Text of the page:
chords formed under various types of equivalence: octave, permutational,
transpositional, inversional, and cardinality. Although it is possible to map
diatonic progressions in these spaces, they often appear irregular since the
spaces are constructed with the fundamental unit of a mod-12 semitone, rather
than a mod-7 diatonic step. Outside of geometric music theory, the properties
of diatonic structure have been studied more broadly: Clough has established
framework for describing diatonic structure analogous to that of Forte’s set
theory; Hook provides a more generalized, “generic,” version of this work to
describe any seven-note scale. This paper employs these theories in order to
explore the fundamental difference between mod-12 and mod-7 spaces: that is,
whether the spaces are fundamentally discrete or continuous.

After reviewing the construction of these voice-leading spaces, this
paper will present the mod-7 *OPTIC-*,* OPTI*-, *OPT*-, and
*OP*-spaces of 2- and 3-note chords. Although these spaces are
fundamentally discrete, they can be imagined as lattice points within a
continuous space. This construction reveals that the chromatic (mod-12)
and generic (mod-7) voice-leading lattices both derive from the same
topological space. In fact, although the discrete versions of these
lattices appear to be quite different, the topological space underlying
each of these graphs depends solely on the number of notes in the chords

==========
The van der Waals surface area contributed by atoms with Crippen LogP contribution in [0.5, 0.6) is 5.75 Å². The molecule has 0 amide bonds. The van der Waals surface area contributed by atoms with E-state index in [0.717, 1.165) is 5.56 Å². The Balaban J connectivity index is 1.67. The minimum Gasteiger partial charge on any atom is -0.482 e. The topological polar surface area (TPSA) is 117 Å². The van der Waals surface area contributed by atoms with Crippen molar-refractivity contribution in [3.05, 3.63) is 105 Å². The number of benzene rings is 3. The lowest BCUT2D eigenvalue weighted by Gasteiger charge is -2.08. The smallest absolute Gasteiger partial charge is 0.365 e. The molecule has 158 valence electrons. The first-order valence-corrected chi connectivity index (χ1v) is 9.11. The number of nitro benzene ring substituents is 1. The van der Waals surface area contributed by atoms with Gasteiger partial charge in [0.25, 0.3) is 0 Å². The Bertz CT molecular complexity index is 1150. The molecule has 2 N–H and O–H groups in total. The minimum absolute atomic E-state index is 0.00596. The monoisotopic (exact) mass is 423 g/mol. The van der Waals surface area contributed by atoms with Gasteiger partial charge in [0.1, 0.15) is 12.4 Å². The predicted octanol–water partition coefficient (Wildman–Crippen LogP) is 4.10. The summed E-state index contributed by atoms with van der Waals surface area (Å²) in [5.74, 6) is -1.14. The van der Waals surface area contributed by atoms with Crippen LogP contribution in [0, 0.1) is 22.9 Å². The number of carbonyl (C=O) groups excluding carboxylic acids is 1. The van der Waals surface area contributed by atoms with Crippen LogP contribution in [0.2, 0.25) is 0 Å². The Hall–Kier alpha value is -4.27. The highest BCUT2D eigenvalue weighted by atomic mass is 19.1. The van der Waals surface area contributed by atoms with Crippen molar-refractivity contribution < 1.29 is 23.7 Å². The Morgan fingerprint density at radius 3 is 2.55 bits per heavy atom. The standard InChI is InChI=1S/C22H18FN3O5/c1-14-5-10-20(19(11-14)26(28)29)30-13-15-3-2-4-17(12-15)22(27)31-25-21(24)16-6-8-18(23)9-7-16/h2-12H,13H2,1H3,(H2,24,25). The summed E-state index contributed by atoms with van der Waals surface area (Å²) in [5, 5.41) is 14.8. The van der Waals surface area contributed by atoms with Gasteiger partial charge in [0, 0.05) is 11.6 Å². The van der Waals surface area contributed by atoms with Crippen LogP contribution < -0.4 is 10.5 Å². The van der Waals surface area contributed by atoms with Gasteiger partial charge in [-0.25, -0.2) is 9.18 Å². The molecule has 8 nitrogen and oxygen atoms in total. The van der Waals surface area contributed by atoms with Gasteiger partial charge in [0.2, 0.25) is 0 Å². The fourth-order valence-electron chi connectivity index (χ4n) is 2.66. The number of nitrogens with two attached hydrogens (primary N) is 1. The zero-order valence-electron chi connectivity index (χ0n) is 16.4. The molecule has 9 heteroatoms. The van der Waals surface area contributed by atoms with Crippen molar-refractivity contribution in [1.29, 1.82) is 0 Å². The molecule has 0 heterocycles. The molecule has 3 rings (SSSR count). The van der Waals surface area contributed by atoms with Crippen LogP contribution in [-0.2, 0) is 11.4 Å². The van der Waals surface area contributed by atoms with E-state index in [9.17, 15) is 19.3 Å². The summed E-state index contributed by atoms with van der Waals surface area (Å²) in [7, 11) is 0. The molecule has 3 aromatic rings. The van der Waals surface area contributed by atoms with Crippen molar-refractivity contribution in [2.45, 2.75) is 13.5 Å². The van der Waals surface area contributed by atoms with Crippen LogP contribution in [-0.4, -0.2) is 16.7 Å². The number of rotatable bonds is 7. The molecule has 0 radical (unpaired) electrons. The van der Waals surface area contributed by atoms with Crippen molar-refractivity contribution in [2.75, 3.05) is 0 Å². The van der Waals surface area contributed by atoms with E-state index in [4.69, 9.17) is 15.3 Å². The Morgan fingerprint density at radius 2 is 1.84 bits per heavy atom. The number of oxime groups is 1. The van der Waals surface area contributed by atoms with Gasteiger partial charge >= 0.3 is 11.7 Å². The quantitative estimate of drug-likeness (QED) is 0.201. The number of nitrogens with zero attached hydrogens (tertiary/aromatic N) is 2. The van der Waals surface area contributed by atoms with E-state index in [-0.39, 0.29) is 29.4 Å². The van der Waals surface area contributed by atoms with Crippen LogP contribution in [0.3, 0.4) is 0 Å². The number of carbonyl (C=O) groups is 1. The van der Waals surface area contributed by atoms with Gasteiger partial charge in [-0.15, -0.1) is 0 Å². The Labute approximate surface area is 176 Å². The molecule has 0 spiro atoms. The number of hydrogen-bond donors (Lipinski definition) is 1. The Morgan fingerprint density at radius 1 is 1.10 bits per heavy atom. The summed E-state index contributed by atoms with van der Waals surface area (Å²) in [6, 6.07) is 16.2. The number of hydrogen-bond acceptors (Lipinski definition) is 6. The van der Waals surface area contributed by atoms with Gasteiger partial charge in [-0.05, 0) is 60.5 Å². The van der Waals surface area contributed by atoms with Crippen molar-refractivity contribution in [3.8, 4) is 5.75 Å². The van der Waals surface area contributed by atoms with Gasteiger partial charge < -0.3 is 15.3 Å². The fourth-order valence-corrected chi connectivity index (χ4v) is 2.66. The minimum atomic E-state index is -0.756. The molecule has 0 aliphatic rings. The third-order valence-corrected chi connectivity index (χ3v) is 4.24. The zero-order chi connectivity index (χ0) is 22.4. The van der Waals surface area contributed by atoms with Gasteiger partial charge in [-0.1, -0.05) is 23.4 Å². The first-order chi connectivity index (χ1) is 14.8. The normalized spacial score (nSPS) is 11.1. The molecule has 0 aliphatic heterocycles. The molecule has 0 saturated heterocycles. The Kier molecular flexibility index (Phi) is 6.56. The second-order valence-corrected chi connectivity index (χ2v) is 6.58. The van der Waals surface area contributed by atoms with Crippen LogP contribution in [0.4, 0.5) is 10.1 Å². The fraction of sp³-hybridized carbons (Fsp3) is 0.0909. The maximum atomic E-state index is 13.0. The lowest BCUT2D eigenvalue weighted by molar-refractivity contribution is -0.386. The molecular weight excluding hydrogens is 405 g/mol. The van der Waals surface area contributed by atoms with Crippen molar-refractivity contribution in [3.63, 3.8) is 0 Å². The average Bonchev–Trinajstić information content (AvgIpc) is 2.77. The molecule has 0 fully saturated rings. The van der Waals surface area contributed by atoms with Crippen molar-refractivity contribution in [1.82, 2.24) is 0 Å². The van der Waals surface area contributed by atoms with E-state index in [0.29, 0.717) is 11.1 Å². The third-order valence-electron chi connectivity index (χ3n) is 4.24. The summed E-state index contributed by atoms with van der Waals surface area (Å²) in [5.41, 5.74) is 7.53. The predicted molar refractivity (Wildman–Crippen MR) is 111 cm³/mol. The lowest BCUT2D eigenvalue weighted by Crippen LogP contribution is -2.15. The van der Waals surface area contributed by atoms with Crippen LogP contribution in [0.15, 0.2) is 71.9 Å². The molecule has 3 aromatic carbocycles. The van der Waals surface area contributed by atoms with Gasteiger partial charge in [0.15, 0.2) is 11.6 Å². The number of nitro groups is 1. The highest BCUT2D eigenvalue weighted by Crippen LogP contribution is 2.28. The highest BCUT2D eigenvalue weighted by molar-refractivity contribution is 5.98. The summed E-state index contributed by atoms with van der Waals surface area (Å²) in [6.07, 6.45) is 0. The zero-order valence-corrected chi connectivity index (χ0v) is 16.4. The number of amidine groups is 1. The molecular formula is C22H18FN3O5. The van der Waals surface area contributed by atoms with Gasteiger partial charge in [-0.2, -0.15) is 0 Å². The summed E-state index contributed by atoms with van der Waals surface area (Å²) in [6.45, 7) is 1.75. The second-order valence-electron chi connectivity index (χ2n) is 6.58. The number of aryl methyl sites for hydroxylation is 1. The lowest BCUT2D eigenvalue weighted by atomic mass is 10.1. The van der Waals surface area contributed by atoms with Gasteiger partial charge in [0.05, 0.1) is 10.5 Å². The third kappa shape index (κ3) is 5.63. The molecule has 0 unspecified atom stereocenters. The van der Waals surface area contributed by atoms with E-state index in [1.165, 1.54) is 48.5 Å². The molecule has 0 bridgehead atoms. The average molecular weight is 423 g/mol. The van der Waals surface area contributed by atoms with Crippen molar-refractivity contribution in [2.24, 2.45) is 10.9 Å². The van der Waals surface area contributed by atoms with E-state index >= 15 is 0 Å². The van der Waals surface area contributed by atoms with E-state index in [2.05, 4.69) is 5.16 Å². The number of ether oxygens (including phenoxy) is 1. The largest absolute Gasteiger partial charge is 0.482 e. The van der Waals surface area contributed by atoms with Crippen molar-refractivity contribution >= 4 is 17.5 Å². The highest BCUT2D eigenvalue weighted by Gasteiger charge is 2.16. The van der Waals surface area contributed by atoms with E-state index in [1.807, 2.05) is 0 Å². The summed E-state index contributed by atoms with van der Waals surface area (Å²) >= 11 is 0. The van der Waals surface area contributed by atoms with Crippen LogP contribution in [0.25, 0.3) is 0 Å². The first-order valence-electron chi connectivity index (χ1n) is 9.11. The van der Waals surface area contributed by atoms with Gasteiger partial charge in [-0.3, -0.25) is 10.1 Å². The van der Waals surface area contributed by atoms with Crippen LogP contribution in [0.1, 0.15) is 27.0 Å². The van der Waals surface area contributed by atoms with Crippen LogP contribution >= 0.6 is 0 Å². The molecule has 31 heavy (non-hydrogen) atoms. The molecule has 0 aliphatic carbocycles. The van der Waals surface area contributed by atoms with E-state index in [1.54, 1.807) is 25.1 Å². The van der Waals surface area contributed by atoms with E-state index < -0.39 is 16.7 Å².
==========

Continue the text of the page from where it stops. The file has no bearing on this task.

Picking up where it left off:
and the particular *OPTIC* relations applied.

Generalized Trichordal and Tetrachordal Tonnetze: Geometry and Analytical Applications

Some recent work on generalized *Tonnetze *has examined the
topologies resulting from Richard Cohn’s common-tone based formulation,
while other work has reformulated the *Tonnetz* as a network of
voice-leading relationships and investigated the resulting geometries.
This paper considers the original common-tone based formulation and takes
a geometrical approach, showing that *Tonnetze* can always be
realized in toroidal spaces, and that the resulting spaces always
correspond to one of the possible Fourier phase spaces. We can optimize
the given *Tonnetz* to the space (or vice-versa) using the DFT. Short
analytical examples from Stravinsky’s “Owl and the Pussycat” and
Shostakovich’s String Quartet no. 12 demonstrate how the embedding in
phase spaces broadens the potential application on non-triadic trichordal